These three tips are small, but have made a difference in our organization. What we are doing is always a work in progress, but each year we make changes and get closer to finding what will work for our organization. In a few weeks we will have an infograph of the goals we’ve achieved and I will share it when it’s ready. If you’re interested in seeing how this was developed for a student union on a college campus, check out the materials on my Web site.

Have you added anything to your marketing plans to keep you on track? What has worked well?

Realize Your Dream Year by Turning Your Passion into Profit

August 4, 2014 by

You should focus at least an hour a day on the gift that you were put on this earth to fulfill.

Stop waiting for the moment.

Nobody is going to care about your dream unless you care more.

Establish you voice.

Partner with key influencers.

Ask for help.

Hire a professional designer.

Start marketing your dream.

Grow your business.

Turn your passion into profit.

Repeat steps if necessary. 

_______________________________________________________________________________

 

book-cover

After reading Ben Arment’s book Dream Year, I have concluded that only ten steps are separating you from realizing your dream.

What is separating you from your dream is your excuse list.

Do not let fear take up precious space in your mind.

Put down the remote.

Trim down your social calendar.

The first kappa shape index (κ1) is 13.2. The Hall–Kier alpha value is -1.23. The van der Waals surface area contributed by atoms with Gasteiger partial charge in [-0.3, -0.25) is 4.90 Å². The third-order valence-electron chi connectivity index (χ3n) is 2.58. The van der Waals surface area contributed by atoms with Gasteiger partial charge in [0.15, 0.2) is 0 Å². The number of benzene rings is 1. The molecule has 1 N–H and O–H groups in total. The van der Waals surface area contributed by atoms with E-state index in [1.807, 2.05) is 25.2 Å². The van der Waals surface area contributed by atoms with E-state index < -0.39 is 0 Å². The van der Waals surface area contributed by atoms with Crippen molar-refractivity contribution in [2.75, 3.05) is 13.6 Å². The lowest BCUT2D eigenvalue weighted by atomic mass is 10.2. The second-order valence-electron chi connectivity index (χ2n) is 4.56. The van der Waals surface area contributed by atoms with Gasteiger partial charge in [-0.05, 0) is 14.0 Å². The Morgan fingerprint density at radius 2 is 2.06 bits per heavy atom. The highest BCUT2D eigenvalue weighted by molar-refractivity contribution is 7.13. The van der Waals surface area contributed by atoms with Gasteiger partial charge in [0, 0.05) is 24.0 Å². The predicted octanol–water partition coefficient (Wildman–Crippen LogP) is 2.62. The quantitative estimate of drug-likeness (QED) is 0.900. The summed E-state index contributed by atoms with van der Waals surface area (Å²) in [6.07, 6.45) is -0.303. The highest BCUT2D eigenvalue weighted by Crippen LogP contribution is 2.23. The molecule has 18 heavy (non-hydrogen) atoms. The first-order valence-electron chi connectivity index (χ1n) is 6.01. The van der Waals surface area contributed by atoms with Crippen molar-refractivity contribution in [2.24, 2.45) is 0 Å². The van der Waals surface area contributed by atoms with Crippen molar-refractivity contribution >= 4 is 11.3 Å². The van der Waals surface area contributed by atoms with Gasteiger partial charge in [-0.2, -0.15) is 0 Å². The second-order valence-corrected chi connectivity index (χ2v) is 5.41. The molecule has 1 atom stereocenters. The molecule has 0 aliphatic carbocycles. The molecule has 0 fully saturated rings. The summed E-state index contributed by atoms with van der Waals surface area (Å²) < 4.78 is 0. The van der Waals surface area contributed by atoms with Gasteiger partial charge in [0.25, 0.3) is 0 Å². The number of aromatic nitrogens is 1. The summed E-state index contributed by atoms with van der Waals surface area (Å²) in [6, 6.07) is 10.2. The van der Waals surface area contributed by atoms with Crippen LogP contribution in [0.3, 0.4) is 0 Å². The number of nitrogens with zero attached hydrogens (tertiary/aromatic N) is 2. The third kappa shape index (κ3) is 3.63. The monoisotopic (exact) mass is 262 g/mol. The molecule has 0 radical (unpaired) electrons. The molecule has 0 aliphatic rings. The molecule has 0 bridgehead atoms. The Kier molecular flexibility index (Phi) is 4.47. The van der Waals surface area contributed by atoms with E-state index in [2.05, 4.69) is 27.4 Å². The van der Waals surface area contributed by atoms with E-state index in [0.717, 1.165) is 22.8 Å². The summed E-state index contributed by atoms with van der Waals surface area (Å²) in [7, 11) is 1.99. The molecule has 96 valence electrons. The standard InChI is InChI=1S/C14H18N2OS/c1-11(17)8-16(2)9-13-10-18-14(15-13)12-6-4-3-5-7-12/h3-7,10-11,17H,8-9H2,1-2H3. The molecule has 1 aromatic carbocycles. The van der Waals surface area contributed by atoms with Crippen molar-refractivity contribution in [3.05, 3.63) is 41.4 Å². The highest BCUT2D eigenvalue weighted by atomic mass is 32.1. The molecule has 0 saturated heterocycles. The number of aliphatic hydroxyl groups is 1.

Take the shot that will transform your life.

Wayne Gretzky famously stated, “You Miss 100% of The Shots You Don’t Take.”

To kickstart your dream year, I am going to be moderating a Tweet chat on August 5th at 1PM EST. Please use the hashtag #dreamyear to join the conversation.

If you are looking for a tangible resource that will help you take the first step forward, I highly recommend picking up a copy of Ben Arment’s Dream Year. To learn more, visit http://dreamyear.net.

Origami Storks.

August 4, 2014 by

Johnson & Johnson wants millennial moms- and all parents- to know the company promises to remove controversial ingredients from its products.

To be shared primarily through social media, the message first took flight in Johnson & Johnson’s “Our Promise” video. In the video, the company responds to consumer concern by showing company employees writing their promises on small pieces of paper to be folded into origami storks. A Japanese legend holding that origami birds signify “a hope granted and a promise fulfilled” is what inspired the approach.

Johnson & Johnson’s origami birds represent the company’s new promise to consumers.

As part of the campaign, expect the release of more than 40 videos featuring educational messaging as well as humorous content.

Johnson & Johnson’s storks carry a message. The question is, will the target market receive it?

-R